The beginning of a Call of Duty 4 Search and Destroy game is essentially a race. When the game starts, experienced players all make a mad dash from the starting post, head for their preferred defensive or offensive positions, to dig in before the enemy can bring their guns to bear. From these choice spots, they engage the enemy within seconds, and despite moderately large maps which are a few hundred metres across, up to a third of the kills in a 3-5 minute game do take place in the first 15 seconds. Of course there is skill in figuring out what to do next (the top 1% of players distinguish themselves through adaptability and quick thinking), but the fact remains that the opening of an S&D match is critically important.
I have previously posted about “Neo-Tactics” – unintended side-effects of low-level game algorithms which create competitive advantage. Once a player seems to win without a visible justification this sort of effect causes a problem – it creates the perception of cheating. At a second level, actual cheats might deliberately manipulate their network infrastructure or game client to take advantage of the effect. Well I think I might have found a new one…
The screenshots below give a flavour of the sort of sneaky position that players might hope to be first to reach, affording a narrow but useful line of sight through multiple windows and doorways, crossing most of the map. NB: Seasoned COD4 players will laugh at my choice of so-called sneaky position, but I am a novice and I cannot hope to reach the ingenious hideouts they have discovered after years of play-testing.
Continue reading Marksmen, on your marks!
There’s a short story by (I think) Stephen Leacock, which tells of declining standards. How an undergraduate, newly arrived at university, lived in awe of the sagacity of the professors, of the intelligence of the grad students, and the learning of those about to receive their degrees. By the time he was receiving his first degree, he and his class were merely of average competence. By the time his PhD was awarded there were few of his cohort with any real learning; and standards had slipped so much over time that when they made him a Professor he and his colleagues hardly knew anything at all!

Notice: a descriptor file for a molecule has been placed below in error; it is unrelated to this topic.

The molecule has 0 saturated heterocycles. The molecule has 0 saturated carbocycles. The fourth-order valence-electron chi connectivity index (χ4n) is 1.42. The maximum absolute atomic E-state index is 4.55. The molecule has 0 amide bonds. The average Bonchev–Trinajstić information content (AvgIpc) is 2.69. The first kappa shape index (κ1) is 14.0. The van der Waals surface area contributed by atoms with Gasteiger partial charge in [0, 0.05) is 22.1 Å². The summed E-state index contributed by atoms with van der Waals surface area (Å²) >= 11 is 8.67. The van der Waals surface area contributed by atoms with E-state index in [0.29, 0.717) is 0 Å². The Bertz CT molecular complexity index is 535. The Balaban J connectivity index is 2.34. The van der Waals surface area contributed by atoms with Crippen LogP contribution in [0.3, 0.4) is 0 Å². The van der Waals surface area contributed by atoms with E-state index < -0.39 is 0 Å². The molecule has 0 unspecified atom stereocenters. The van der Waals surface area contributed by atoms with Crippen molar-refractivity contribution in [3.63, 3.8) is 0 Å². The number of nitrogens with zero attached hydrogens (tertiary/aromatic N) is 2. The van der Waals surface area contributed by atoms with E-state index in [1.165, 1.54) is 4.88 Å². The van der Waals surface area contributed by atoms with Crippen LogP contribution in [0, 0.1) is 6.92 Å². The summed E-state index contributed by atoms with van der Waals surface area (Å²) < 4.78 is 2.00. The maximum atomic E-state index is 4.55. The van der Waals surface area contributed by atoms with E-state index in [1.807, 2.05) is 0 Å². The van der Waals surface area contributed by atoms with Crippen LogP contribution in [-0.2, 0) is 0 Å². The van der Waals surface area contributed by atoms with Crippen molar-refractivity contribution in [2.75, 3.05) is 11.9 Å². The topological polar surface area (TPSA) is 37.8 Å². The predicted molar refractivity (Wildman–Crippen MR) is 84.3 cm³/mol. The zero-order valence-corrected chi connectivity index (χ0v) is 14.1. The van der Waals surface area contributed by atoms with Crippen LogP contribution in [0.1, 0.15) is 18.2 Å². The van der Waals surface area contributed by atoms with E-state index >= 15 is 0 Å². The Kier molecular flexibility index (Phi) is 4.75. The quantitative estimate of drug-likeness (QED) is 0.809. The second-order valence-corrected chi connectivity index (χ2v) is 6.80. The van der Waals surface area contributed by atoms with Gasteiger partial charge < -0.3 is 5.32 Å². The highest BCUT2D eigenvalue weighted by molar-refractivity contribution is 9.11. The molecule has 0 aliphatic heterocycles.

Having now reached the point in my life when I’m older than half the British Cabinet, it’s perhaps no surprise to read that UK cabinet minister Andy Burnham (born when I was in the Lower Sixth), has come up with some ideas about regulating the Internet that I am deeply unimpressed with.
In a Telegraph interview he proposes that ISPs should be forced to provide censored access to the Internet with only child-friendly sites visible; that the industry should have new “take-down” targets for bad material (presumably shorter ones); that it should be easier to sue for defamation online; and that the web should be labelled with age-ratings the way that video games and films are. Of course he realises he can’t do this alone, so he’s going to ask President Obama to help out!
Unfortunately, Mr Burnham doesn’t know anything about the Internet and seems to be arguing by analogy, and with a childlike hope that merely wishing for something will make it come true.
Continue reading Andy Burnham and the decline of standards
People often ask me what can they do to prevent themselves from being victims of card fraud when they pay with their cards at shops or use them in ATMs (for on-line card fraud tips see e-victims.org, for example). My short answer is usually “not much, except checking your statements and reporting anomalies to the bank”. This post is the longer answer — little practical things, some a bit over the top, I admit — that cardholders can do to decrease the risk of falling victim to card fraud. (Some of these will only apply to UK issued cards, some to all smartcards, and the rest applies to all types of cards.)